The five-part series will run weekly until May 13, and also includes films from Liberia, Ghana, and Grenada. See the full viewing schedule below with descriptions from ARRAY, and visit ARRAY's site at the allotted times to watch.

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Still from 'Black Lady Goddess'

Check Out the Trailer for 'Black Lady Goddess,' a Satirical Afro-futuristic Series

The upcoming series, by Chelsea Odufu, centers on a "time period where humans have not only found out that God is a Black woman, but reparations have been issued to each person of African descent."

Black Lady Goddess is a new series from Nigerian-Guyanese filmmaker and content creator Chelsea Odufu.

The upcoming show, described as a "satirical afro-futurisitc" tale, takes place in the year 2040, when humans have come into contact with their creator—a Black woman.

"[Black Lady Goddess] follows the life of young activist Ifeoma Washington who is coming into her own in this time period where humans have not only found out that God is a Black woman, but after reparations in the amount of $455,000 has been issued to each person of African descent," reads the official synopsis. The show highlights how those of African descent grapple with the effects of ongoing Western Hegemony.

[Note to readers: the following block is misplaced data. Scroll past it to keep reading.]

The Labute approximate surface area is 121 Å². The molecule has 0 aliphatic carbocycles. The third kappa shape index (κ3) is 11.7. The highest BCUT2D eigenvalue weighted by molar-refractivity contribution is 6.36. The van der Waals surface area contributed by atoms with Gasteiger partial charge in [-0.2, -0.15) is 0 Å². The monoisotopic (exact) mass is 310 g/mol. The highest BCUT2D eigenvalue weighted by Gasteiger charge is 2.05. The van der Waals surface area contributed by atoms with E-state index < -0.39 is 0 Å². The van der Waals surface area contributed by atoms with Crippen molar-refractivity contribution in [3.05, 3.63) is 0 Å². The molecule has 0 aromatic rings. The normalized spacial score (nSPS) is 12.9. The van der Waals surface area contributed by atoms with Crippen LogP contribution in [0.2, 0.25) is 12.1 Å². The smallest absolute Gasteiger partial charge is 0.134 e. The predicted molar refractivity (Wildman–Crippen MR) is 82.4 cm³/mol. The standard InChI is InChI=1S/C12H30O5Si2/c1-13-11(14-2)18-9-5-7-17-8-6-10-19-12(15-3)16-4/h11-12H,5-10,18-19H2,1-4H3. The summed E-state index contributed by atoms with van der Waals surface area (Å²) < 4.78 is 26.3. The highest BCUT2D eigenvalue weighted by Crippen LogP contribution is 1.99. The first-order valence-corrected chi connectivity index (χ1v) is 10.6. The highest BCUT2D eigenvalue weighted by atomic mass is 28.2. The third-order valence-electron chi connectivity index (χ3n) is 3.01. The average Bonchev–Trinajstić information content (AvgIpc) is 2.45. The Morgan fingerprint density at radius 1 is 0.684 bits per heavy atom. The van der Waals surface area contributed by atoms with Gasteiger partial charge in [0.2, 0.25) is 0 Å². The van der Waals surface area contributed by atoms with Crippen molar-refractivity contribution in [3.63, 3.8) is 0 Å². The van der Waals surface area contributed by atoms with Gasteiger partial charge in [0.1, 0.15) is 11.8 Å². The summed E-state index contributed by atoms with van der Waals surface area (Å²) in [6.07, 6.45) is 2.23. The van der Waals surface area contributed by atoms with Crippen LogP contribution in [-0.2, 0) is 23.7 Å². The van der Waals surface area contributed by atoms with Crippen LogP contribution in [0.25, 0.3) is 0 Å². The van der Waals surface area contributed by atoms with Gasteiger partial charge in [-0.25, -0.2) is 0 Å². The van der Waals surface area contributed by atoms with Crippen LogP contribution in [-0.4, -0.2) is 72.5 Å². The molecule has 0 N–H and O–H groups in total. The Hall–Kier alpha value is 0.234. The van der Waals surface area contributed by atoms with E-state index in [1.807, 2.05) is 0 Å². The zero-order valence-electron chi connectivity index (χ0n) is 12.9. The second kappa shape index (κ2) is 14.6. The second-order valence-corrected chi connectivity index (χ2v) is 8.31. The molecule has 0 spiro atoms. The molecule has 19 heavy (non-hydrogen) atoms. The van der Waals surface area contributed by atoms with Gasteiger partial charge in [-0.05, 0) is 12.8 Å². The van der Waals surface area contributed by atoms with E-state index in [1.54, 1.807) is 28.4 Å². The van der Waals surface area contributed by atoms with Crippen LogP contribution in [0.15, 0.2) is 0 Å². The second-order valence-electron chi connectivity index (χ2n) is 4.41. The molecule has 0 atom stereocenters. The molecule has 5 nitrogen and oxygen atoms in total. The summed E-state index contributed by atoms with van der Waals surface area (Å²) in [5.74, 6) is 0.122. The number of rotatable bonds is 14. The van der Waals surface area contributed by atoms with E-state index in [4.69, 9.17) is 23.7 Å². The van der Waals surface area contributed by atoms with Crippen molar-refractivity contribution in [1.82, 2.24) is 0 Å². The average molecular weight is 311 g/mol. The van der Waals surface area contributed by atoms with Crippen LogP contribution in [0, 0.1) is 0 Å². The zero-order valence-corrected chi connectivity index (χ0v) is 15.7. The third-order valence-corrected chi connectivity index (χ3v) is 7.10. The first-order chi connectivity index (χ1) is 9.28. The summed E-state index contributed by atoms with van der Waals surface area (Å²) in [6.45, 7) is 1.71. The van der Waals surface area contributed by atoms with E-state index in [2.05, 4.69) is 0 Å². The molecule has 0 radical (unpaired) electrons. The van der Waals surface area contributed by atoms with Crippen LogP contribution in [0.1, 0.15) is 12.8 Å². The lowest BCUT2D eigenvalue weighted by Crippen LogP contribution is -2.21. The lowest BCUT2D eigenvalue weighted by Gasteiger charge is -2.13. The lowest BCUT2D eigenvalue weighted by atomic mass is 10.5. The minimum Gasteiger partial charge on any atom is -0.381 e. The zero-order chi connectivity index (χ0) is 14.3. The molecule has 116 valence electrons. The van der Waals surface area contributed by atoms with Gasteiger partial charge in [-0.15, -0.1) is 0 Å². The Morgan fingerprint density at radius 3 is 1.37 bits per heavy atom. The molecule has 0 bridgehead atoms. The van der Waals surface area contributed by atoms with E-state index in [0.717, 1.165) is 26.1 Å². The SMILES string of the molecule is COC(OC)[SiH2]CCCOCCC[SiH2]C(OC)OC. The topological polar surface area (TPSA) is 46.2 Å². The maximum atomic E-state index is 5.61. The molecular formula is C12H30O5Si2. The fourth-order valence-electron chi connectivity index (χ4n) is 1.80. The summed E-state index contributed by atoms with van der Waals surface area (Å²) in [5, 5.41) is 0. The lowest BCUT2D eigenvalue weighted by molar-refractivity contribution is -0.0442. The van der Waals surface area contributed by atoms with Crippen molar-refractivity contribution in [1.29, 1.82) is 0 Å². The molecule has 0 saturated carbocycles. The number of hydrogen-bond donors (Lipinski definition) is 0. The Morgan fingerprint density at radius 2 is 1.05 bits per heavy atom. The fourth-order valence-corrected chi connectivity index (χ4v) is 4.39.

Still from 'Black Lady Goddess'

The show is heavily inspired by the Dogon Tribe of Mali, a group that has pioneered the study of astronomy for decades, and centers the experiences of Black women. "Black Lady Goddess submerges us into a world where God is a woman breaking away from the usual representation of God being a masculine figure, which we see throughout western canonical literature," says Odufu in an artist statement. "The goal is to break the chains of patriarchy and show that women can hold positions of power, authority, cultural significance and even the highest position of all, the creator of the universe."

Still from 'Black Lady Goddess'

The first season consists of eight 22-minute episodes, created, directed and written by Chelsea Odufu and written and produced by Emann Odufu.

Be on the lookout for the series premiere and check out the trailer for the pilot episode of Black Lady Goddess below.

Black Lady Goddess Pilot Episode Official Trailer www.youtube.com

Audio

8 South African Albums & EPs to Stream While Staying Home

Let these South African releases from Bongeziwe Mabandla, Shabaka and the Ancestors, King Monada and others hold you down during lockdown.

This month saw a number of releases from South African artists. While the COVID-19 pandemic has taken money away from a majority of artists, this could be the best time for listeners to go through the new music that was released.

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Image by Sabelo Mkhabela.

'If you have no savings you are screwed': South African Artists Call For Coronavirus Relief

South African artists take to social media to criticize the government's lack of plans during the COVID-19 coronavirus crisis.

On Monday morning, a few ministers—including the minister of the Department of Sports, Arts and Culture Nathi Mthethwa—asked South Africans on Twitter to partake in a #LockdowngymChallenge.